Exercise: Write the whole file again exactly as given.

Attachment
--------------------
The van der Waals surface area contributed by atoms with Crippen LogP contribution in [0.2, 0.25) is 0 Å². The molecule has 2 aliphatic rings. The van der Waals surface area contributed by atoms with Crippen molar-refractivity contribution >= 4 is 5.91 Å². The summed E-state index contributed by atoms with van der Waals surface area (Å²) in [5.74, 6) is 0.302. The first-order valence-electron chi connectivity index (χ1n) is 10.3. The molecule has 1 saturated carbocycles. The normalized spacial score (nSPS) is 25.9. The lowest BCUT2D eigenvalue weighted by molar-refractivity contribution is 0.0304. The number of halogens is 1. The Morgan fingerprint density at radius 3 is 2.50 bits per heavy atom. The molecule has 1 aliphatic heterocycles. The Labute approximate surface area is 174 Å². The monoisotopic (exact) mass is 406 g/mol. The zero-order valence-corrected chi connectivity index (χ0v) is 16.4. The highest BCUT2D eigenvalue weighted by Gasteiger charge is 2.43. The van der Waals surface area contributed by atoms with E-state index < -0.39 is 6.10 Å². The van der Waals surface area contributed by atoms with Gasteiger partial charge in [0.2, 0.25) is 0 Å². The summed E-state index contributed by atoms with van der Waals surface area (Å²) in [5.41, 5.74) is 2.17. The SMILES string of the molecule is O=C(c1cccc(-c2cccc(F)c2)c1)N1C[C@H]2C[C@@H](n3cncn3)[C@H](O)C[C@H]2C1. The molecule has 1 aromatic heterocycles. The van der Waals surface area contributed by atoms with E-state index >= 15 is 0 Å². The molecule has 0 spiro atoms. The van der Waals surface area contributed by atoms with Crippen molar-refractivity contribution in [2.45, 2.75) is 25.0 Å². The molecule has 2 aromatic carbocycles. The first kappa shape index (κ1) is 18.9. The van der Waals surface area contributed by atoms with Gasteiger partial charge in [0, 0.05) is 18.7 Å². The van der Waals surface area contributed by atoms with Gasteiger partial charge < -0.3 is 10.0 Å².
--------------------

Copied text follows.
The van der Waals surface area contributed by atoms with Crippen LogP contribution in [0.2, 0.25) is 0 Å². The molecule has 2 aliphatic rings. The van der Waals surface area contributed by atoms with Crippen molar-refractivity contribution >= 4 is 5.91 Å². The summed E-state index contributed by atoms with van der Waals surface area (Å²) in [5.74, 6) is 0.302. The first-order valence-electron chi connectivity index (χ1n) is 10.3. The molecule has 1 saturated carbocycles. The normalized spacial score (nSPS) is 25.9. The lowest BCUT2D eigenvalue weighted by molar-refractivity contribution is 0.0304. The number of halogens is 1. The Morgan fingerprint density at radius 3 is 2.50 bits per heavy atom. The molecule has 1 aliphatic heterocycles. The Labute approximate surface area is 174 Å². The monoisotopic (exact) mass is 406 g/mol. The zero-order valence-corrected chi connectivity index (χ0v) is 16.4. The highest BCUT2D eigenvalue weighted by Gasteiger charge is 2.43. The van der Waals surface area contributed by atoms with E-state index < -0.39 is 6.10 Å². The van der Waals surface area contributed by atoms with Gasteiger partial charge in [0.2, 0.25) is 0 Å². The summed E-state index contributed by atoms with van der Waals surface area (Å²) in [5.41, 5.74) is 2.17. The SMILES string of the molecule is O=C(c1cccc(-c2cccc(F)c2)c1)N1C[C@H]2C[C@@H](n3cncn3)[C@H](O)C[C@H]2C1. The molecule has 1 aromatic heterocycles. The van der Waals surface area contributed by atoms with E-state index >= 15 is 0 Å². The molecule has 0 spiro atoms. The van der Waals surface area contributed by atoms with Crippen molar-refractivity contribution in [2.45, 2.75) is 25.0 Å². The molecule has 2 aromatic carbocycles. The first kappa shape index (κ1) is 18.9. The van der Waals surface area contributed by atoms with Gasteiger partial charge in [0, 0.05) is 18.7 Å². The van der Waals surface area contributed by atoms with Gasteiger partial charge < -0.3 is 10.0 Å².